Dave Garnett - on 05 Feb 2014
In reply to kevin stephens:

I have a few by local (Leek) landscape artist David Hunt, including one of Hen Cloud, but maybe Gareth Buxton is more what you are looking for. Acrylics, almost abstract, but very atmospheric of moorland tops and edges:

http://garbleart.blogspot.co.uk/2011_04_01_archive.html

We have one of a storm on Curbar Edge, with a contrasting Dave Butcher photograph of a storm approaching the Curbar millstones - similar subject but dissimiliar in every other way.
Tall Clare - on 05 Feb 2014
In reply to Dave Garnett:

I like those - a woman called Diane Metcalfe does something similar, with plenty of weather in her paintings: http://www.dianemetcalfe.co.uk/di_metcalfe_painting603.htm
Tom V - on 05 Feb 2014
In reply to goosebump:

As far as I'm aware you can still get interest free loans to buy original art, 10 months to pay it off.
Tall Clare - on 05 Feb 2014
In reply to Tom V:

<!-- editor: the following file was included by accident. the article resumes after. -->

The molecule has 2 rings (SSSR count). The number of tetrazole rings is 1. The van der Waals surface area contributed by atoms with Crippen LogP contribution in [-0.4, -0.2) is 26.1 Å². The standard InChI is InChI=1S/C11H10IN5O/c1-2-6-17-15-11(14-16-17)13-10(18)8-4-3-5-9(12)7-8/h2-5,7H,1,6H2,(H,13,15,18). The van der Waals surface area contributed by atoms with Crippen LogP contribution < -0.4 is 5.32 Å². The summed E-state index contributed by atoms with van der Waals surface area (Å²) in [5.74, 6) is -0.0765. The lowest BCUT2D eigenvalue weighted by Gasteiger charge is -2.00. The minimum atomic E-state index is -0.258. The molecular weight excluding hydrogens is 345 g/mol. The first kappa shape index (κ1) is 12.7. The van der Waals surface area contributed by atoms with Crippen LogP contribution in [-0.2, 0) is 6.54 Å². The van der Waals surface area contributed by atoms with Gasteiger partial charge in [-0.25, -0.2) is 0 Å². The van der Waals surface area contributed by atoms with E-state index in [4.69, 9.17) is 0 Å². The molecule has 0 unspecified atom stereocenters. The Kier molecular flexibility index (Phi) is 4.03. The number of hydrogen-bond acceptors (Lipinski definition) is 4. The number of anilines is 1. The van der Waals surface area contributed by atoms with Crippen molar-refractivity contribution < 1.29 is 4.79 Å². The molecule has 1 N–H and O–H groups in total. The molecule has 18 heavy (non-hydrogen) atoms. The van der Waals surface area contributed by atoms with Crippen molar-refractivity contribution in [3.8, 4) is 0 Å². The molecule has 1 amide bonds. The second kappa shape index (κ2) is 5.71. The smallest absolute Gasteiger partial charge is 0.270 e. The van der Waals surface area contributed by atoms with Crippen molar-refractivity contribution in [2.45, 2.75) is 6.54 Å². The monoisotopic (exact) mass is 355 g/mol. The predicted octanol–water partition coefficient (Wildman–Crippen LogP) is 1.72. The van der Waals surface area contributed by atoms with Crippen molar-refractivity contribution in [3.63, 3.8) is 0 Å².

The OwnArt scheme? http://www.ownart.org.uk/
Tom V - on 05 Feb 2014
In reply to Tall Clare:

Thanks, TC.

Kevin S -just remembered that my mate cragtyke has got a brilliant print of the Pass on his wall. It's by a painter called William Selwyn.
Jim Braid - on 05 Feb 2014
In reply to kevin stephens:

Jim Curran?

http://www.jimcurran.co.uk/
felt - on 05 Feb 2014
In reply to kevin stephens:

Howard Somervell was pretty useful, a sort of John Sell Cotman in the Himalaya.
toad - on 05 Feb 2014
In reply to kevin stephens:

I like this guys work, although he sounds a mite self-important

http://www.philipgray.com/artist/altitude
felt - on 05 Feb 2014
In reply to toad: